Reducing the uncertainties surrounding the impacts of anthropogenic climate change requires vetting general circulation models (GCMs) against long records of past natural climate variability. This is particularly challenging in the tropical Pacific Ocean, where short, sparse instrumental data preclude GCM validation on multidecadal to centennial time scales. This two-part paper demonstrates the application of two statistical methodologies to a network of accurately dated tropical climate records to reconstruct sea surface temperature (SST) variability in the Niño-3.4 region over the past millennium. While Part I described the methods and established their validity and limitations, this paper presents several reconstructions of Niño-3.4, analyzes their sensitivity to procedural choices and input data, and compares them to climate forcing time series and previously published tropical Pacific SST reconstructions. The reconstructions herein show remarkably similar behavior at decadal to multidecadal scales, but diverge markedly on centennial scales. The amplitude of centennial variability in each reconstruction scales with the magnitude of the A.D. 1860-1995 trend in the target dataset's Niño-3.4 index, with Extended Reconstructed SST, version 3 (ERSSTv3)>the Second Hadley Centre SST dataset (HadSST2)> Kaplan SST; these discrepancies constitute a major source of uncertainty in reconstructing preinstrumental Niño-3.4 SST. Despite inevitable variance losses, the reconstructed multidecadal variability exceeds that simulated by a state-of-the-art GCM (forced and unforced) over the past millennium, while reconstructed centennial variability is incompatible with constant boundary conditions. Wavelet coherence analysis reveals a robust antiphasing between solar forcing and Niño-3.4 SST on bicentennial time scales, but not on shorter time scales. Implications for GCM representations of the tropical Pacific climate response to radiative forcing are then discussed.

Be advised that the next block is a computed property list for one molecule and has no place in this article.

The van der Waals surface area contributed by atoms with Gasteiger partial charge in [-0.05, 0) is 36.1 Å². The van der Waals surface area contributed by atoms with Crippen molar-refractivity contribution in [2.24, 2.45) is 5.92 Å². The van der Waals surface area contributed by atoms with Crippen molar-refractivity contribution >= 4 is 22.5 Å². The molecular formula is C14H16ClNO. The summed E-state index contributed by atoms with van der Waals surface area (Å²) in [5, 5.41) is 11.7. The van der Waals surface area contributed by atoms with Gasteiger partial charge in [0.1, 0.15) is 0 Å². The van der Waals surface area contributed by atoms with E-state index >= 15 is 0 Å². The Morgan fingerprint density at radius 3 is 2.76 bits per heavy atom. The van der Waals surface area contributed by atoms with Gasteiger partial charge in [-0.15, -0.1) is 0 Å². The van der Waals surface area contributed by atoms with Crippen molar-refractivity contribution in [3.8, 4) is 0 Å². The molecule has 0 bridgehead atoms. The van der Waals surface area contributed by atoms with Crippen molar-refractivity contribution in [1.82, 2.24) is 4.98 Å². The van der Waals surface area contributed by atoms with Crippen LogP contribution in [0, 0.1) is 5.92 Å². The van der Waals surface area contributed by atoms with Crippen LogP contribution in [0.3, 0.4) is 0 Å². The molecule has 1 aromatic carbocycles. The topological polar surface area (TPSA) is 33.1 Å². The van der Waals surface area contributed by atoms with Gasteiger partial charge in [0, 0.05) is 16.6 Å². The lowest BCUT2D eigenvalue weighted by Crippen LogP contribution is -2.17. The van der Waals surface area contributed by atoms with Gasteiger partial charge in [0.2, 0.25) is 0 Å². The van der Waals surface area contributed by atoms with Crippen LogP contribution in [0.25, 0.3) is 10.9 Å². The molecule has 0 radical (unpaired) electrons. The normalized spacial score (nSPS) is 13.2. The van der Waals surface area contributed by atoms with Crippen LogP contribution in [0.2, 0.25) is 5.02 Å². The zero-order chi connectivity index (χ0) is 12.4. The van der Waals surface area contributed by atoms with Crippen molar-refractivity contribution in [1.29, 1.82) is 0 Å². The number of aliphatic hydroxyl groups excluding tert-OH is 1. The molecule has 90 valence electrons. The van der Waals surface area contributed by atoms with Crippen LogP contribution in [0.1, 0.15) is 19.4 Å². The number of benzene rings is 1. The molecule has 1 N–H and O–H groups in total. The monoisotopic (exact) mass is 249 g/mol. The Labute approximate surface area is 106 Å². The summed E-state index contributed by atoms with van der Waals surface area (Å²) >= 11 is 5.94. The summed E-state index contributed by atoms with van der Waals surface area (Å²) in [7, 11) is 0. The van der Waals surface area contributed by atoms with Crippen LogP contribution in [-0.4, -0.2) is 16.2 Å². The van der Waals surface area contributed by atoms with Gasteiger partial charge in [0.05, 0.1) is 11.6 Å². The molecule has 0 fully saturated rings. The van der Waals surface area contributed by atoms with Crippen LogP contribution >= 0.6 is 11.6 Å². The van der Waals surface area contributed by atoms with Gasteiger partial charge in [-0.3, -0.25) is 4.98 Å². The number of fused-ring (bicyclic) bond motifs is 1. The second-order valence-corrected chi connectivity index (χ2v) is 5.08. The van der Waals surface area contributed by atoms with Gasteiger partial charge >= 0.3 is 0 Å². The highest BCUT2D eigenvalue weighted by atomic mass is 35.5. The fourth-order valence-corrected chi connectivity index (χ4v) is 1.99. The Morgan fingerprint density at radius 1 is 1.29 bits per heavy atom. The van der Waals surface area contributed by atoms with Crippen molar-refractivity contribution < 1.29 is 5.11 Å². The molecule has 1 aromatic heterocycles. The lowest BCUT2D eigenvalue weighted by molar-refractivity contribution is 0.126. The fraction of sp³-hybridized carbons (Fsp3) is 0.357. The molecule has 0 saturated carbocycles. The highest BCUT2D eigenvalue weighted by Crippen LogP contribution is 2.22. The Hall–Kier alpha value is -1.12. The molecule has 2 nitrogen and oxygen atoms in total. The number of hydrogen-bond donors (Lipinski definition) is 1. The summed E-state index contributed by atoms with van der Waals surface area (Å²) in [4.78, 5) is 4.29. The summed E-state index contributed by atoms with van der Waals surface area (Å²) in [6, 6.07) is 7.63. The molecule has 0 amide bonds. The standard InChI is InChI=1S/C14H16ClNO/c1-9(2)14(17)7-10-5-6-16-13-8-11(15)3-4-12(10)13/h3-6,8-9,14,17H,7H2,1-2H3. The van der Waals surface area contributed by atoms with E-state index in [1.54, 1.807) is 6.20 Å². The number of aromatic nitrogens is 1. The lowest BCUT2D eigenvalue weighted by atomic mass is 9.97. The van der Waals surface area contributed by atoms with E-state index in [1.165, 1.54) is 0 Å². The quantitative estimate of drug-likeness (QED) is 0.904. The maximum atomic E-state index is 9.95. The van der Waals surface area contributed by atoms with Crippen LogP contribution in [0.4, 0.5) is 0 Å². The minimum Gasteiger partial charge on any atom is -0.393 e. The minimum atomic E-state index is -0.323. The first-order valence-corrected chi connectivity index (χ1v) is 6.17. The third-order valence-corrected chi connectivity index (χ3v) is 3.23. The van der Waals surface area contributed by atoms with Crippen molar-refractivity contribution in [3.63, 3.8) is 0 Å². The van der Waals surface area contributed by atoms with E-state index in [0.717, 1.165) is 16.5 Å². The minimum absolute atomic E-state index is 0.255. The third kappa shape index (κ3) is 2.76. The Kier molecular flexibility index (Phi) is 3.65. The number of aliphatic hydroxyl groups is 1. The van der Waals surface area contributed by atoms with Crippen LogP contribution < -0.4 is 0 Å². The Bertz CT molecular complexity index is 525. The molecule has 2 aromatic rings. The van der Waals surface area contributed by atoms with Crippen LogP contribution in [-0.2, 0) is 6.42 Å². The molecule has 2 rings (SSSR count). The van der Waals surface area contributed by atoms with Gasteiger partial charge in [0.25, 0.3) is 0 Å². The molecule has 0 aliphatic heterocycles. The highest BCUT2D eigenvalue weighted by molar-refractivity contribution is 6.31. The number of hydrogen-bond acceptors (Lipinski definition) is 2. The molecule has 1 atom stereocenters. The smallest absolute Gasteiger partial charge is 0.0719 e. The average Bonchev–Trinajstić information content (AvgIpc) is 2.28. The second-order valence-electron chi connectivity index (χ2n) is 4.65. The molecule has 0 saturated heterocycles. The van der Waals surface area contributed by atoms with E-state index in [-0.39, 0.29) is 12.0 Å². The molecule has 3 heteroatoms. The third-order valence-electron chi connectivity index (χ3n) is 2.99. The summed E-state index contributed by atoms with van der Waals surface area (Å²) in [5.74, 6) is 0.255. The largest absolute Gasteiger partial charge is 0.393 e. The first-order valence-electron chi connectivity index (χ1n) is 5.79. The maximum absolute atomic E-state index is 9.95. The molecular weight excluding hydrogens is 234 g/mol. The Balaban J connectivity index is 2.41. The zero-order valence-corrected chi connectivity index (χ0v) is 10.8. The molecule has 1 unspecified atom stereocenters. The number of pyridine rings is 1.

All Science Journal Classification (ASJC) codes
- Atmospheric Science